Kate Stalter: Do you see any divergence between the big mega banks and some of the regional banks, many of which are turnaround plays? How do you see that playing out in the financial sector?
Philip Tasho: I think we're going to see, given the level of regulations that are out there, it's going to hurt the bigger banks more than the smaller banks.
But one thing that we're going to see: We're still over-banked, and we think that the opportunities for the smaller-cap banks provide an opportunity. We think that the leading banks will consolidate those niches. And there is still a number of FDIC-assisted acquisitions that we're seeing with smaller banks consummated, and that's going to strengthen their niche in their regional areas.
So we think that banking downscale is an opportunity. We think the larger banks that have really carved out a very strong competitive niche, such as the JPMorgan, that really compete on a global basis, will also be a winner.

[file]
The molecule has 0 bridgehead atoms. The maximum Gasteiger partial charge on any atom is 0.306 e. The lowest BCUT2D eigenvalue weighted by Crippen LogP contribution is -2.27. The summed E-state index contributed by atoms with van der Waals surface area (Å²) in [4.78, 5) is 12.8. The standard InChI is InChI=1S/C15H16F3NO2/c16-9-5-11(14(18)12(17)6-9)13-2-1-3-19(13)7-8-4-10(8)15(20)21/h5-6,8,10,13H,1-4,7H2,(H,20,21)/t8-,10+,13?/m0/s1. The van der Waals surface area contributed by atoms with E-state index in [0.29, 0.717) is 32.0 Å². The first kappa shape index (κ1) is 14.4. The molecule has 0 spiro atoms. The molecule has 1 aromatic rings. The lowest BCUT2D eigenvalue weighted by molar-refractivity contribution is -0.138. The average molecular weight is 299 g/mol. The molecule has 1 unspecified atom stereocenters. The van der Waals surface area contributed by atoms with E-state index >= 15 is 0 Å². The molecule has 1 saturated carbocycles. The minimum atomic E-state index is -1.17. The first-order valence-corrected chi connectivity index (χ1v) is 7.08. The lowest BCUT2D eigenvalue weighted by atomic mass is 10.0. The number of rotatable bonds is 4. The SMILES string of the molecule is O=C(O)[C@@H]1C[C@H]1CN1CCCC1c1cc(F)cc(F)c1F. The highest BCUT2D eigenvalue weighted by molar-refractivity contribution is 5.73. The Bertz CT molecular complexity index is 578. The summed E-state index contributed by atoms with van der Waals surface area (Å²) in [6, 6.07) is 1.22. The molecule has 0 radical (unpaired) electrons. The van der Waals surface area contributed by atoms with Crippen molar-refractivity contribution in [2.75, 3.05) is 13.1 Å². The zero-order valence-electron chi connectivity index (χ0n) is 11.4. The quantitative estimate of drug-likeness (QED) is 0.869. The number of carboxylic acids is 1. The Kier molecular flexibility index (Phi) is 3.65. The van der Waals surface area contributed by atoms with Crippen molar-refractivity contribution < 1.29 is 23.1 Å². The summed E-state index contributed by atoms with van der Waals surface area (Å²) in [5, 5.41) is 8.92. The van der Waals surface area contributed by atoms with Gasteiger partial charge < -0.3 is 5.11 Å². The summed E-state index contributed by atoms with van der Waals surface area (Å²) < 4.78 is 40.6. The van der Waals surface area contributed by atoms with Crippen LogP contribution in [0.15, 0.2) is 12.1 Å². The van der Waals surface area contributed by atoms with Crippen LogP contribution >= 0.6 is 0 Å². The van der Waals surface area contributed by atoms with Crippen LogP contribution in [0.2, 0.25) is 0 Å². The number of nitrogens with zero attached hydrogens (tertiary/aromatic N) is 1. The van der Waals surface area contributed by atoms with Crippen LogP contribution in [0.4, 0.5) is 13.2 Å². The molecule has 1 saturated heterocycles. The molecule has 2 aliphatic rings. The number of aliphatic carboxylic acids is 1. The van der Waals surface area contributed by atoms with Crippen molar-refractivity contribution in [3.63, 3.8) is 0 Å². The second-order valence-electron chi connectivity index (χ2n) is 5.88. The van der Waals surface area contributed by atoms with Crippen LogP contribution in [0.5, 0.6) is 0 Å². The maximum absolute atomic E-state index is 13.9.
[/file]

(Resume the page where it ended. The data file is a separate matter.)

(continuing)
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Kate Stalter: Let me just ask you one more question today, Philip, and it's kind of along the same lines-just about where you see small caps headed, versus the larger caps these days?
Philip Tasho: You know, I think the small companies are really the innovators of our economy, and I think there are a lot of great opportunities. The US is the most innovative country in the world, and that's a great purview of the small-cap universe.
Large companies, they have been out of vogue for over ten years. We're seeing much better execution, and we're seeing them making fill-in acquisitions to increase their innovativeness and to compete on a global basis.
So as I mentioned, the larger companies now are really on the forefront in terms of where the opportunities are. So in our opinion, fundamental execution, in addition to valuation, give the larger companies the edge over the smaller company universe.
Kate Stalter: And certainly in the past few months, it has been the larger companies, the Apples and some of the larger, more liquid names, that have led the way. So you see that continuing?
Philip Tasho: I think the confidence that the US has addressed a lot of the issues that are out there, from an economic standpoint, is going to put us in the lead.
And I think that when global investors look at the opportunities, they are going to look at a larger-cap universe as a great source of liquidity in which to invest in also. So I think we could very well see money globally coming and being attracted to the US large-company investment.